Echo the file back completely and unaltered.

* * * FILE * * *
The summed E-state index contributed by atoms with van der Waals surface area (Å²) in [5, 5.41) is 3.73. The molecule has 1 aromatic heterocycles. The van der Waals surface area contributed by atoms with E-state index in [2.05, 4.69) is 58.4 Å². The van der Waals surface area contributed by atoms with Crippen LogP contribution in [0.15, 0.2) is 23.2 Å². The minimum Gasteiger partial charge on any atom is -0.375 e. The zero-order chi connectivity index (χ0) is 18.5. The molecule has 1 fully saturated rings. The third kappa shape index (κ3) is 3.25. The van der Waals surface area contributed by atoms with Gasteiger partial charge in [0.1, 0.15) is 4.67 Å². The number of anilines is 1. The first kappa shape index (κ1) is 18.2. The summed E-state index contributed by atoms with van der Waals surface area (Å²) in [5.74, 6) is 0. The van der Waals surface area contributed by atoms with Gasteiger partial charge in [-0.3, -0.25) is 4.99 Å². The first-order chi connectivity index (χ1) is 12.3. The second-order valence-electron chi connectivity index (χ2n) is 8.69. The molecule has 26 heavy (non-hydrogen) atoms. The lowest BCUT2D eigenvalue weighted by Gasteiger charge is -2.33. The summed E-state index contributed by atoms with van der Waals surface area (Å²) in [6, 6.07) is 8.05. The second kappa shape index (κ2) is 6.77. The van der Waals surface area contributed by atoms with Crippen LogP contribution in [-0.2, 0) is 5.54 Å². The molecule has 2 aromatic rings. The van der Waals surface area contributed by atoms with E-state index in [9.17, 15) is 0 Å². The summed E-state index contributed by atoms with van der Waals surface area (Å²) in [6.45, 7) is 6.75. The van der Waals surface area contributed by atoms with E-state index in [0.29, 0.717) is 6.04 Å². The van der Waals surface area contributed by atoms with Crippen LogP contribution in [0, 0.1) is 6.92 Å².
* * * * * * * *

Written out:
The summed E-state index contributed by atoms with van der Waals surface area (Å²) in [5, 5.41) is 3.73. The molecule has 1 aromatic heterocycles. The van der Waals surface area contributed by atoms with E-state index in [2.05, 4.69) is 58.4 Å². The van der Waals surface area contributed by atoms with Crippen LogP contribution in [0.15, 0.2) is 23.2 Å². The minimum Gasteiger partial charge on any atom is -0.375 e. The zero-order chi connectivity index (χ0) is 18.5. The molecule has 1 fully saturated rings. The third kappa shape index (κ3) is 3.25. The van der Waals surface area contributed by atoms with Gasteiger partial charge in [0.1, 0.15) is 4.67 Å². The number of anilines is 1. The first kappa shape index (κ1) is 18.2. The summed E-state index contributed by atoms with van der Waals surface area (Å²) in [5.74, 6) is 0. The van der Waals surface area contributed by atoms with Gasteiger partial charge in [-0.3, -0.25) is 4.99 Å². The first-order chi connectivity index (χ1) is 12.3. The second-order valence-electron chi connectivity index (χ2n) is 8.69. The molecule has 26 heavy (non-hydrogen) atoms. The lowest BCUT2D eigenvalue weighted by Gasteiger charge is -2.33. The summed E-state index contributed by atoms with van der Waals surface area (Å²) in [6, 6.07) is 8.05. The second kappa shape index (κ2) is 6.77. The van der Waals surface area contributed by atoms with Crippen LogP contribution in [-0.2, 0) is 5.54 Å². The molecule has 2 aromatic rings. The van der Waals surface area contributed by atoms with E-state index in [9.17, 15) is 0 Å². The summed E-state index contributed by atoms with van der Waals surface area (Å²) in [6.45, 7) is 6.75. The van der Waals surface area contributed by atoms with E-state index in [0.29, 0.717) is 6.04 Å². The van der Waals surface area contributed by atoms with Crippen LogP contribution in [0, 0.1) is 6.92 Å².